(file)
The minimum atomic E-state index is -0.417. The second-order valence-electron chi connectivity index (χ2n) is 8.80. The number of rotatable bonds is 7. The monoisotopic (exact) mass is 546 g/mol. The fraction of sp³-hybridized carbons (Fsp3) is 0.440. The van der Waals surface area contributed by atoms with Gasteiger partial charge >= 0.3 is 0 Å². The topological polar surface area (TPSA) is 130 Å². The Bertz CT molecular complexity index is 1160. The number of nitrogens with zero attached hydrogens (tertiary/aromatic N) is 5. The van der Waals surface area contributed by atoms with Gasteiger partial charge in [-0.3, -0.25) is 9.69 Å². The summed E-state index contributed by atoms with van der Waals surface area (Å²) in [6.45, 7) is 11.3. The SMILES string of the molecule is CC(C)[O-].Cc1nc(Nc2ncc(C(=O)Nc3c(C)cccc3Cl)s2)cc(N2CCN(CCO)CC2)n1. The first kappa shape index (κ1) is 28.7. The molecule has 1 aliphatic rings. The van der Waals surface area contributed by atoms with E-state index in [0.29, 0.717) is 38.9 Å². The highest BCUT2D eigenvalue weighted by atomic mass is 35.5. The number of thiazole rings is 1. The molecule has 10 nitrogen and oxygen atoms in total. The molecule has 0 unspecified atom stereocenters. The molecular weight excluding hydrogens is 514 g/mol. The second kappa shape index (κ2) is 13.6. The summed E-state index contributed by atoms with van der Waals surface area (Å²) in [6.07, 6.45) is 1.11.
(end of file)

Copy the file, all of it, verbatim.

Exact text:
The minimum atomic E-state index is -0.417. The second-order valence-electron chi connectivity index (χ2n) is 8.80. The number of rotatable bonds is 7. The monoisotopic (exact) mass is 546 g/mol. The fraction of sp³-hybridized carbons (Fsp3) is 0.440. The van der Waals surface area contributed by atoms with Gasteiger partial charge >= 0.3 is 0 Å². The topological polar surface area (TPSA) is 130 Å². The Bertz CT molecular complexity index is 1160. The number of nitrogens with zero attached hydrogens (tertiary/aromatic N) is 5. The van der Waals surface area contributed by atoms with Gasteiger partial charge in [-0.3, -0.25) is 9.69 Å². The summed E-state index contributed by atoms with van der Waals surface area (Å²) in [6.45, 7) is 11.3. The SMILES string of the molecule is CC(C)[O-].Cc1nc(Nc2ncc(C(=O)Nc3c(C)cccc3Cl)s2)cc(N2CCN(CCO)CC2)n1. The first kappa shape index (κ1) is 28.7. The molecule has 1 aliphatic rings. The van der Waals surface area contributed by atoms with E-state index in [0.29, 0.717) is 38.9 Å². The highest BCUT2D eigenvalue weighted by atomic mass is 35.5. The number of thiazole rings is 1. The molecule has 10 nitrogen and oxygen atoms in total. The molecule has 0 unspecified atom stereocenters. The molecular weight excluding hydrogens is 514 g/mol. The second kappa shape index (κ2) is 13.6. The summed E-state index contributed by atoms with van der Waals surface area (Å²) in [6.07, 6.45) is 1.11.